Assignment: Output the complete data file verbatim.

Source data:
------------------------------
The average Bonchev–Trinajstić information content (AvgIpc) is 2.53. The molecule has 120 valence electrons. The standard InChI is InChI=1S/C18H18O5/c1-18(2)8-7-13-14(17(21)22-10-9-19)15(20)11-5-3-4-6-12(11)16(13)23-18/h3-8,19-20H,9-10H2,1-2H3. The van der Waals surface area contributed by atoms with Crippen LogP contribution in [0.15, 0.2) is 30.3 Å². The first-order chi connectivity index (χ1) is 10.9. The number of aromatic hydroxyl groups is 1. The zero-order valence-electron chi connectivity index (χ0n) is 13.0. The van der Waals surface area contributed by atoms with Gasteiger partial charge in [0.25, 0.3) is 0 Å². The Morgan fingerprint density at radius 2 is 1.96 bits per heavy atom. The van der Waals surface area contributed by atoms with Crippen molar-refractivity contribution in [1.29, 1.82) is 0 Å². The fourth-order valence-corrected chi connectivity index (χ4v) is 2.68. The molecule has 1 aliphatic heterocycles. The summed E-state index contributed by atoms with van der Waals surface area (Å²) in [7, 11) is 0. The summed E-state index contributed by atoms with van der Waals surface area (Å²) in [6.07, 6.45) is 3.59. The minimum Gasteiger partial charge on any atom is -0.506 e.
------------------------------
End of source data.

The average Bonchev–Trinajstić information content (AvgIpc) is 2.53. The molecule has 120 valence electrons. The standard InChI is InChI=1S/C18H18O5/c1-18(2)8-7-13-14(17(21)22-10-9-19)15(20)11-5-3-4-6-12(11)16(13)23-18/h3-8,19-20H,9-10H2,1-2H3. The van der Waals surface area contributed by atoms with Crippen LogP contribution in [0.15, 0.2) is 30.3 Å². The first-order chi connectivity index (χ1) is 10.9. The number of aromatic hydroxyl groups is 1. The zero-order valence-electron chi connectivity index (χ0n) is 13.0. The van der Waals surface area contributed by atoms with Gasteiger partial charge in [0.25, 0.3) is 0 Å². The Morgan fingerprint density at radius 2 is 1.96 bits per heavy atom. The van der Waals surface area contributed by atoms with Crippen molar-refractivity contribution in [1.29, 1.82) is 0 Å². The fourth-order valence-corrected chi connectivity index (χ4v) is 2.68. The molecule has 1 aliphatic heterocycles. The summed E-state index contributed by atoms with van der Waals surface area (Å²) in [7, 11) is 0. The summed E-state index contributed by atoms with van der Waals surface area (Å²) in [6.07, 6.45) is 3.59. The minimum Gasteiger partial charge on any atom is -0.506 e.